(This post brought to you by the letter "P.")
I am taking a momentary break from obsessively trying to ID a handful of mushrooms I encountered this past weekend to have a minor rant. Just a little one.
Ever since I read The Wild Hunt article Borders Closure a “Body Blow” to Pagan Publishers I have been thinking about the Barnes & Noble down the street. So, when hubby & I last visited the store, we checked out their periodicals to see what selection of Pagan or 'alternative' spirituality publications they had to offer.
...Envision me, hands on hips, nodding head, voicing an indignant "Well!" while hubby still searches relentlessly through the titles...
Given the many & diverse 'alternative' selections, I thought we would be in luck. After all, among the glut of publications that filled three walls & a freestanding rack were at least twenty magazines dedicated to tattoos & the tattoo industry, about as many for homesteading, plenty for the cultivation & appreciation of a certain popular but illegal plant, and many other specialized subjects. (Ok, I will acquiesce to tattoos being mainstream nowadays, but do that many people read the magazines?)
Even with the many specialty rags, we a difficult time locating anything spiritually oriented -- the magazines dedicated to Christianity were sparse too. (But we found them!)
There were also plenty of single issues of magazines dedicated to very narrow subjects like Renaissance fairs, gluten free cooking, funerals, ballet dancers, organic travel & spas, obscure poetry... It was looking promising. So, where were the Pagan mags?
At the bottom of the center wall among a handful of Yoga magazines, we found three journals dedicated to Buddhism. That's it. Not a single non-Buddhist Pagan or similarly spiritually oriented magazine. Not even more general mainstream titles like Spirituality & Health or Gnosis or EnlightenNext made an appearance.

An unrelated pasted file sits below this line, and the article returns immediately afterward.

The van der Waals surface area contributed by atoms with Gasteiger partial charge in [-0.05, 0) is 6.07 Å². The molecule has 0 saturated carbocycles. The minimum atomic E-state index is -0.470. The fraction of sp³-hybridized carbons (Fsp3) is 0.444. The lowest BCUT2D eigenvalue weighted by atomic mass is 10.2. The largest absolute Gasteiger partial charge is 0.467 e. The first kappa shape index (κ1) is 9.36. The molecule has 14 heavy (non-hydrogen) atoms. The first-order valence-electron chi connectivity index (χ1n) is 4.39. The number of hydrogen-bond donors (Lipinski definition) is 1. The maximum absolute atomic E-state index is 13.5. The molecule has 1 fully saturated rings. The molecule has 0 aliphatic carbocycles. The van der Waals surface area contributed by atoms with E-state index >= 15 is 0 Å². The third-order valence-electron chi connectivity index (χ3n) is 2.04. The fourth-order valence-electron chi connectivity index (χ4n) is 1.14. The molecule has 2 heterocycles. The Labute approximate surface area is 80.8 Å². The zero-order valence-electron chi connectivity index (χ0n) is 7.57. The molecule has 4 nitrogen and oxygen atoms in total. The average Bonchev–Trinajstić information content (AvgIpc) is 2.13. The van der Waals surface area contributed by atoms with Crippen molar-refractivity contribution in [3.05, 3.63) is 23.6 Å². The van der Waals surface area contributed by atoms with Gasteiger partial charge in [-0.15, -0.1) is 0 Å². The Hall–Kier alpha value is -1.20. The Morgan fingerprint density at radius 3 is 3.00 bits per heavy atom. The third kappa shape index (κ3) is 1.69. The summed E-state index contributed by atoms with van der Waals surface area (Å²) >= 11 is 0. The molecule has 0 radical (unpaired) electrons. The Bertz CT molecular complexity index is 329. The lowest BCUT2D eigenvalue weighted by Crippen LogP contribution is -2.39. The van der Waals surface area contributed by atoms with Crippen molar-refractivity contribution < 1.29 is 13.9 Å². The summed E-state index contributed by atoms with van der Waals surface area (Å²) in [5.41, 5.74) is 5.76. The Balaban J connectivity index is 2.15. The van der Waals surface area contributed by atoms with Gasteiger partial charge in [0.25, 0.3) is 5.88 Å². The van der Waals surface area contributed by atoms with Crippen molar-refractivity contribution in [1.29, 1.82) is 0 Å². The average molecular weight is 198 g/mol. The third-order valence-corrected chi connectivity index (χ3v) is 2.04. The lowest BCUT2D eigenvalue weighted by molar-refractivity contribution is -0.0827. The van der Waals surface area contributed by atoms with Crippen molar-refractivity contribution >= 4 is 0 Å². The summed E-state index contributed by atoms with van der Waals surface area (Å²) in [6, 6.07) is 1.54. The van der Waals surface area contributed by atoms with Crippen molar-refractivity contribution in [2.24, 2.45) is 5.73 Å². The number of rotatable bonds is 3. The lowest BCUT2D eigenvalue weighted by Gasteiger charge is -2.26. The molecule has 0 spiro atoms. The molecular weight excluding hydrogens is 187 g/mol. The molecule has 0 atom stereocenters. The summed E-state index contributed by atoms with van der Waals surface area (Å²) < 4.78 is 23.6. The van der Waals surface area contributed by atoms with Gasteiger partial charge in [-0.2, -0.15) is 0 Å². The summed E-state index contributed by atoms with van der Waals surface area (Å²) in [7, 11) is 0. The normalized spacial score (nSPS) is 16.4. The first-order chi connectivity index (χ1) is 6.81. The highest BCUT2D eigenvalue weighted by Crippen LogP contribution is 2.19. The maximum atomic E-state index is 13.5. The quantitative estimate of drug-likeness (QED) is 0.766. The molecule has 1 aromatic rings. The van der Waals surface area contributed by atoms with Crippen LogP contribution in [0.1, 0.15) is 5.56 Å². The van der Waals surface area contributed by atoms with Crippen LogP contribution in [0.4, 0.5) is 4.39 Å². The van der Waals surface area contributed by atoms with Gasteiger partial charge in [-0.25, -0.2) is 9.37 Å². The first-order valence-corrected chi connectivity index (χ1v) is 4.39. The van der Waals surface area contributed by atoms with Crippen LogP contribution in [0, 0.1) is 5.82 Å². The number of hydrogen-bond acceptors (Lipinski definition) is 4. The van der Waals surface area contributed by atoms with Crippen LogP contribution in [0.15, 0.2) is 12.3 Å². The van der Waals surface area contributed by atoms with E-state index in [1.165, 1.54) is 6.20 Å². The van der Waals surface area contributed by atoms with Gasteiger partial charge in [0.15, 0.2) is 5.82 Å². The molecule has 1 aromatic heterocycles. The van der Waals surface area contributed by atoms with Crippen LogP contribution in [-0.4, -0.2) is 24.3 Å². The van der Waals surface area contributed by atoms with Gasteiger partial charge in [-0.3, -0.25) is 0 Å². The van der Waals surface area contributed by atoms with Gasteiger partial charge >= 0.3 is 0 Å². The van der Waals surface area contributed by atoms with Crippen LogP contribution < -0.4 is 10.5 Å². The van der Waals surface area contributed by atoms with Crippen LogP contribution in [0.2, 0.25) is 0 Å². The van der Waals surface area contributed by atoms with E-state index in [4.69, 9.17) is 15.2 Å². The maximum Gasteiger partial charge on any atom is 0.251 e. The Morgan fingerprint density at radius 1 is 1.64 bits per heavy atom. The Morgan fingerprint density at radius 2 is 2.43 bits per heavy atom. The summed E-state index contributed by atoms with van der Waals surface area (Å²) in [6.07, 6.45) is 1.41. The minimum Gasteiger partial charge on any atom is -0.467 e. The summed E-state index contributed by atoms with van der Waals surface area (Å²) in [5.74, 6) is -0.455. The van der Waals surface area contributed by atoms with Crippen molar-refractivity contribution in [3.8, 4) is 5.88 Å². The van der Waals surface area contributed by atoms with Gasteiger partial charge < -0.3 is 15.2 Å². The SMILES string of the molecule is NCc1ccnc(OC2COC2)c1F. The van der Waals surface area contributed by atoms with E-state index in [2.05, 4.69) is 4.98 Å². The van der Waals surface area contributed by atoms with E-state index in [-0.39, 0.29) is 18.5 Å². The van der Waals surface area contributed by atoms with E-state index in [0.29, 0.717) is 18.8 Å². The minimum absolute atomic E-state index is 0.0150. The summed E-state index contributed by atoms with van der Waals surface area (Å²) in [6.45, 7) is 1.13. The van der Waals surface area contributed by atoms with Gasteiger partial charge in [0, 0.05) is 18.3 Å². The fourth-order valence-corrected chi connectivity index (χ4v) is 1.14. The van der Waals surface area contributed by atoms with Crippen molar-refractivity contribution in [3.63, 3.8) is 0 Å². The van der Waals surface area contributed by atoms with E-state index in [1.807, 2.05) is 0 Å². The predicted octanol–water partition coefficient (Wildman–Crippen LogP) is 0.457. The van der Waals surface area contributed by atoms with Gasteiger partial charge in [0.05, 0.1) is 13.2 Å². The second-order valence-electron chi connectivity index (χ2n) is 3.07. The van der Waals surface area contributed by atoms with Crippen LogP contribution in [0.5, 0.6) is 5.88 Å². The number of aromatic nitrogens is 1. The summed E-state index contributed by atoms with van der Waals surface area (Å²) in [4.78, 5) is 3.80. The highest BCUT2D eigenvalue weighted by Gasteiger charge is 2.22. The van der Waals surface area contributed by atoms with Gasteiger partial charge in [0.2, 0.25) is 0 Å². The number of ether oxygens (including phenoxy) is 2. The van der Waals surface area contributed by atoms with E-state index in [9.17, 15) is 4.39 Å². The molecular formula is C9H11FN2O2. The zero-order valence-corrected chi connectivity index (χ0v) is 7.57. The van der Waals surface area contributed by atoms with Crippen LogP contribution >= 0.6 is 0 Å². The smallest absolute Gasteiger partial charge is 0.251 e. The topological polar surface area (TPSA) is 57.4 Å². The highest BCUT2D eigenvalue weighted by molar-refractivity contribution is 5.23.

As if this wasn't frustrating enough, there amid the yoga mags was a high quality, glossy publication dedicated exclusively to pole dancing. Really? Pole dancing? Is there really a greater readership for a pole dancing magazine than there is for an alternative spirituality magazine? I have nothing against people passionate about pole dancing (sorry, couldn't resist the aliteration temptation) -- no, no. In fact, I was in sheer AWE of the talent I saw as I leafed thru the solitary copy of Pole Spin. But seriously, Barnes & Noble estimated that the size of their "Pagan buying audience" is about 10 million.* (Not all of them Pagans, obviously.) So, where are a the magazines guys?
I'd like to think that all the Pagans in Anchorage beat me to the newsstand & greedily cleared it of any trace of our common publications. It's a nice pipe dream. What I'm really thinking is that they just don't carry them, regardless of their big, fat "Pagan buying audience." Correct me if I am wrong, please. I would like that.
All this frothing boils down to the fact that I could not direct you to any store in Anchorage (or, let's just say Alaska) where you could purchase a Pagan periodical if you had the inclination or felt the urge. Sad, especially since periodicals offer a dimension books cannot. However, if you are in the market for a really good pole dancing magazine, I know where you can get one.
* Chas S. Clifton, Her Hidden Children, 2006